!i!

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1 hour ago, Ian Absentia said:

But really, that's all it takes to "trash" Lovecraft?

Like, literally it's just "this is who Lovecraft was". He was a racist shitbag. I love his work, even though he often needed a really good editor (and more often some serious mental health counseling). People at the time were like, "this dude is racist as hell, but he has some good stories". And it's not really a secret to anyone anywhere that about 50% of Lovecraft's entire shtick was "the immigrants are going to get us".

Problematic faves are like, a thing. I can enjoy the Dreamlands just fine without erasing his racism.

We shouldn't be approaching any author as a "golden goose" in the first place, because they're just people.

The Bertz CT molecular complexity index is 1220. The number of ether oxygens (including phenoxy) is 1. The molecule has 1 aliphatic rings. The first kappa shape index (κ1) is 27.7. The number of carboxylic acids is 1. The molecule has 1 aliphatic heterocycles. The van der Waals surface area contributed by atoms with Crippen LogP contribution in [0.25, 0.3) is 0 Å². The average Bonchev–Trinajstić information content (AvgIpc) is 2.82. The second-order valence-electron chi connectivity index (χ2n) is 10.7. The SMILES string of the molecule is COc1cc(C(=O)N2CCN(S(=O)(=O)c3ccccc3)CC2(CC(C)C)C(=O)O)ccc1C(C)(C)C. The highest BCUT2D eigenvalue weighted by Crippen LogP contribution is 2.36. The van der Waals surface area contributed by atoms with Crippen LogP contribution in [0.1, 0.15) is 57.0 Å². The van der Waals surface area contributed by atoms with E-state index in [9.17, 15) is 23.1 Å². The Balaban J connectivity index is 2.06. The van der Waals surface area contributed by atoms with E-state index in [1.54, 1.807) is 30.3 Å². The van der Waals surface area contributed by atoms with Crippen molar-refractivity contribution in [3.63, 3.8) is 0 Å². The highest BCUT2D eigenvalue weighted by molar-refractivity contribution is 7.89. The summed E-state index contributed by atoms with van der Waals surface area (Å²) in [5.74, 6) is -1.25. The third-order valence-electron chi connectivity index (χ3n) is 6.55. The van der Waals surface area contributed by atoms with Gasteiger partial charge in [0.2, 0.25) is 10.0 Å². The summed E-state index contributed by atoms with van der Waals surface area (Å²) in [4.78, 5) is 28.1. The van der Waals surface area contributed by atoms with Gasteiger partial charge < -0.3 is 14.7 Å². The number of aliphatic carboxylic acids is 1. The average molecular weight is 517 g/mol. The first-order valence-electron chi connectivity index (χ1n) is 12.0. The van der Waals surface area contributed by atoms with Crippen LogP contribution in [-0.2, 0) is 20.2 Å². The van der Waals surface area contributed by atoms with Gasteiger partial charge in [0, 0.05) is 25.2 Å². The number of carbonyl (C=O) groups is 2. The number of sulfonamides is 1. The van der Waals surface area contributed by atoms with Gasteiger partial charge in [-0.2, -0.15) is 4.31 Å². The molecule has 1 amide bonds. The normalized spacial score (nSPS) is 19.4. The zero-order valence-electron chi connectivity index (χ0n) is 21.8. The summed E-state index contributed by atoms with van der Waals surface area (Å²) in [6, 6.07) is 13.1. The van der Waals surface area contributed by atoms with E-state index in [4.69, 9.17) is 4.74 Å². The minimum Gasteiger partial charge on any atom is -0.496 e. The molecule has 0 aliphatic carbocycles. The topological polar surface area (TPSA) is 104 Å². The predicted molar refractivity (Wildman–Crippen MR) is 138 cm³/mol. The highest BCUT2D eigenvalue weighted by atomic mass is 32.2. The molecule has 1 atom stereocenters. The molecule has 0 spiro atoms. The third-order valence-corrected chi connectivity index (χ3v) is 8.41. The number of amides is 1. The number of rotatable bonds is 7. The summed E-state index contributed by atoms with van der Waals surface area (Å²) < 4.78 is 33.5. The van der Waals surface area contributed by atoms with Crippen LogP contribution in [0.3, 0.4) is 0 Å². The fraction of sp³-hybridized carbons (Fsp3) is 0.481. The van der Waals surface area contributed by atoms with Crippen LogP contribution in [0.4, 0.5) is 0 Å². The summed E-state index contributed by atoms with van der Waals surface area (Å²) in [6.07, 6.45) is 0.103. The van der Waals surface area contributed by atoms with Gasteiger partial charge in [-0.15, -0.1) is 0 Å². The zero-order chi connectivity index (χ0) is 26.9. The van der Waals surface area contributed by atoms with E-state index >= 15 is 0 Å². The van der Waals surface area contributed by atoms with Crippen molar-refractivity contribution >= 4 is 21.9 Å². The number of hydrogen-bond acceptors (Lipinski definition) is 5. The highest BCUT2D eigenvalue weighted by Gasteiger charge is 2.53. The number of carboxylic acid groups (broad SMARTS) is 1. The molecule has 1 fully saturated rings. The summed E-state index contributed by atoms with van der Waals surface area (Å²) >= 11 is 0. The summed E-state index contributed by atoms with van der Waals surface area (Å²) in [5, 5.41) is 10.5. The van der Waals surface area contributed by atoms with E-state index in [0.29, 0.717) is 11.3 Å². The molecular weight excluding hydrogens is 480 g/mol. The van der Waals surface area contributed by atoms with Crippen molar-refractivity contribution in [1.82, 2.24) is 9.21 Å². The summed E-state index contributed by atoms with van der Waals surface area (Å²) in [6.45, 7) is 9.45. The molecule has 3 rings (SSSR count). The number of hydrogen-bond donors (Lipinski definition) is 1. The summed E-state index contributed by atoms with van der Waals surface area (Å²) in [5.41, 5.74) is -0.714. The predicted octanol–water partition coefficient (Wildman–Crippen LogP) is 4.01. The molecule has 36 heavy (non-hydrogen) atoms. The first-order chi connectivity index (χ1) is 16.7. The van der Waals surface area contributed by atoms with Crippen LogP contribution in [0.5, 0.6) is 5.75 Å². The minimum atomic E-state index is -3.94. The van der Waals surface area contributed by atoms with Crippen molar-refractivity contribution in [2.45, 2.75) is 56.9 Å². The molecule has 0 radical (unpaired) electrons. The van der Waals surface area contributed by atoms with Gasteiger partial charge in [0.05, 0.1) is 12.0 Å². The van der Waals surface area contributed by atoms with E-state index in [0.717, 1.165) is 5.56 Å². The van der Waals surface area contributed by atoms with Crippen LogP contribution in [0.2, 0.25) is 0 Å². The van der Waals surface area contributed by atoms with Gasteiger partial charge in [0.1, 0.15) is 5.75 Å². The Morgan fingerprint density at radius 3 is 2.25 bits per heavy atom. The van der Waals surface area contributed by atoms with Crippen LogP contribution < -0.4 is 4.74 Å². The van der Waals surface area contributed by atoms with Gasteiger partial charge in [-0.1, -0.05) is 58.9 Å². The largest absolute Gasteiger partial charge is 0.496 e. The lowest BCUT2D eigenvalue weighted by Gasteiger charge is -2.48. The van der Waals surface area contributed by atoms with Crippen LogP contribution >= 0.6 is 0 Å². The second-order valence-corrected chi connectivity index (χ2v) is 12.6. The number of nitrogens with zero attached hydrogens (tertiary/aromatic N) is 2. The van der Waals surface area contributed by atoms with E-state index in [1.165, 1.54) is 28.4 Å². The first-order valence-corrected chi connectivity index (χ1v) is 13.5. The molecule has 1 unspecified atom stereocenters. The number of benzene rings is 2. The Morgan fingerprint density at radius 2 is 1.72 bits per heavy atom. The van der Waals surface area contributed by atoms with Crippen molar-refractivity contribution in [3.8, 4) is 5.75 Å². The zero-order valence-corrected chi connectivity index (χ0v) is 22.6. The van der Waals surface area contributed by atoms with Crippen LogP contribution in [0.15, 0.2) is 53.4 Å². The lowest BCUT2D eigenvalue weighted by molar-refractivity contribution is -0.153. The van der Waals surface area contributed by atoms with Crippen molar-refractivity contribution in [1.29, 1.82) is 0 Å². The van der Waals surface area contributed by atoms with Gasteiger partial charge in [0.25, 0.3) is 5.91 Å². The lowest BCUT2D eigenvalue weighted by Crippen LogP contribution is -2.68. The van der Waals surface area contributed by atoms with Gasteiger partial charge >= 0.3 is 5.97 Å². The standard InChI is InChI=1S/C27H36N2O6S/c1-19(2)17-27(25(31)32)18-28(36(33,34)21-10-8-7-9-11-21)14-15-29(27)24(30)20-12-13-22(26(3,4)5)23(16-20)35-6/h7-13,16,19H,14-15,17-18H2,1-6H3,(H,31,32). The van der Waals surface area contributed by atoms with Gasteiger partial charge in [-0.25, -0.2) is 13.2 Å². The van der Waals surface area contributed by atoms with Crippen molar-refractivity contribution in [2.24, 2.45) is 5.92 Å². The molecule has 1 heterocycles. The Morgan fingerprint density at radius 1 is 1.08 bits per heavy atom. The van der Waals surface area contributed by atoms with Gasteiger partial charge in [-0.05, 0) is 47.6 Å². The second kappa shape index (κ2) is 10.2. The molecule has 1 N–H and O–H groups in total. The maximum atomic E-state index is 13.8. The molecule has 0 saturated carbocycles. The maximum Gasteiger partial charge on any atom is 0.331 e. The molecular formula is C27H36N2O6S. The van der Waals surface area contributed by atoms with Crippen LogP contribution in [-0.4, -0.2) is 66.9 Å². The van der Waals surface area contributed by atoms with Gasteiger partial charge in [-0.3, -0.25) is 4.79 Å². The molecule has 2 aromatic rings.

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People have been enjoying Lovecraft’s stories for nearly a century and a role-playing game based on those stories for 38 years.  His personal opinions only become a problem if you go out of your way to make them so.  I’m sure I could find things Arthur Conan Doyle said and believed that I’d disagree with.  That doesn’t prevent me from enjoying his Sherlock Holmes stories and movies and games based on them.  We live in a world in which things that were fine until five minutes ago are suddenly “problematic” and “racist” — everything from the Cat in the Hat to vanilla ice cream to movie robots encased in white plastic.  This type of thinking ruins everything it touches — film franchises, sporting events, children's’ books.  If Chaosium subscribes to it, they will destroy the game that has brought them so much success.  And ruin their customers’ fun in the process.

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6 hours ago, seneschal said: